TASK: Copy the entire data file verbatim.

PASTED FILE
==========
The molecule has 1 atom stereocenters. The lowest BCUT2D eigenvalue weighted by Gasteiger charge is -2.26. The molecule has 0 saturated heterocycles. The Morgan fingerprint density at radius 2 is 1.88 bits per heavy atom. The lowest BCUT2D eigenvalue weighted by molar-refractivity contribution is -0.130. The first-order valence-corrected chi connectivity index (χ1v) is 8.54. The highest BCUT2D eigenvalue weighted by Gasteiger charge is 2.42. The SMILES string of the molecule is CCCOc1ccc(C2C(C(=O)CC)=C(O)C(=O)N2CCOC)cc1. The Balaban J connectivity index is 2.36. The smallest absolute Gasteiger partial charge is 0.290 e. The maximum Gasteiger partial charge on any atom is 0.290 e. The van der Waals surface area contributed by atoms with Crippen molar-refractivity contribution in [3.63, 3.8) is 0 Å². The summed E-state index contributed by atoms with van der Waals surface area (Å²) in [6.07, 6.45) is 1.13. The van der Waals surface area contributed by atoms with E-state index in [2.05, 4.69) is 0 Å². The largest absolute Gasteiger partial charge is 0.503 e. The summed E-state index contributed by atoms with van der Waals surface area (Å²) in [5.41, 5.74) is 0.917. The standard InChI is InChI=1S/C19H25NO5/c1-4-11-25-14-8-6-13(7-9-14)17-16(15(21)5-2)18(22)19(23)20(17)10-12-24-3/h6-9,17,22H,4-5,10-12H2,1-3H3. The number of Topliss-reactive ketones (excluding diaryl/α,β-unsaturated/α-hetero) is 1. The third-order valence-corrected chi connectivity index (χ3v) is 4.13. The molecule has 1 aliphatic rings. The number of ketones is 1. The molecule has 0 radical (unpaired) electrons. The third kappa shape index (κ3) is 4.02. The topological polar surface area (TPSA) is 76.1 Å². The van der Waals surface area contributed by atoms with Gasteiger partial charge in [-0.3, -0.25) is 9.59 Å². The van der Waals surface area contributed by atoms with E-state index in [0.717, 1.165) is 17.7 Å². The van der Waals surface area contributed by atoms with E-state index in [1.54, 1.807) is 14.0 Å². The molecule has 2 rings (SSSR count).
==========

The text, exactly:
The molecule has 1 atom stereocenters. The lowest BCUT2D eigenvalue weighted by Gasteiger charge is -2.26. The molecule has 0 saturated heterocycles. The Morgan fingerprint density at radius 2 is 1.88 bits per heavy atom. The lowest BCUT2D eigenvalue weighted by molar-refractivity contribution is -0.130. The first-order valence-corrected chi connectivity index (χ1v) is 8.54. The highest BCUT2D eigenvalue weighted by Gasteiger charge is 2.42. The SMILES string of the molecule is CCCOc1ccc(C2C(C(=O)CC)=C(O)C(=O)N2CCOC)cc1. The Balaban J connectivity index is 2.36. The smallest absolute Gasteiger partial charge is 0.290 e. The maximum Gasteiger partial charge on any atom is 0.290 e. The van der Waals surface area contributed by atoms with Crippen molar-refractivity contribution in [3.63, 3.8) is 0 Å². The summed E-state index contributed by atoms with van der Waals surface area (Å²) in [6.07, 6.45) is 1.13. The van der Waals surface area contributed by atoms with E-state index in [2.05, 4.69) is 0 Å². The largest absolute Gasteiger partial charge is 0.503 e. The summed E-state index contributed by atoms with van der Waals surface area (Å²) in [5.41, 5.74) is 0.917. The standard InChI is InChI=1S/C19H25NO5/c1-4-11-25-14-8-6-13(7-9-14)17-16(15(21)5-2)18(22)19(23)20(17)10-12-24-3/h6-9,17,22H,4-5,10-12H2,1-3H3. The number of Topliss-reactive ketones (excluding diaryl/α,β-unsaturated/α-hetero) is 1. The third-order valence-corrected chi connectivity index (χ3v) is 4.13. The molecule has 1 aliphatic rings. The number of ketones is 1. The molecule has 0 radical (unpaired) electrons. The third kappa shape index (κ3) is 4.02. The topological polar surface area (TPSA) is 76.1 Å². The van der Waals surface area contributed by atoms with Gasteiger partial charge in [-0.3, -0.25) is 9.59 Å². The van der Waals surface area contributed by atoms with E-state index in [0.717, 1.165) is 17.7 Å². The van der Waals surface area contributed by atoms with E-state index in [1.54, 1.807) is 14.0 Å². The molecule has 2 rings (SSSR count).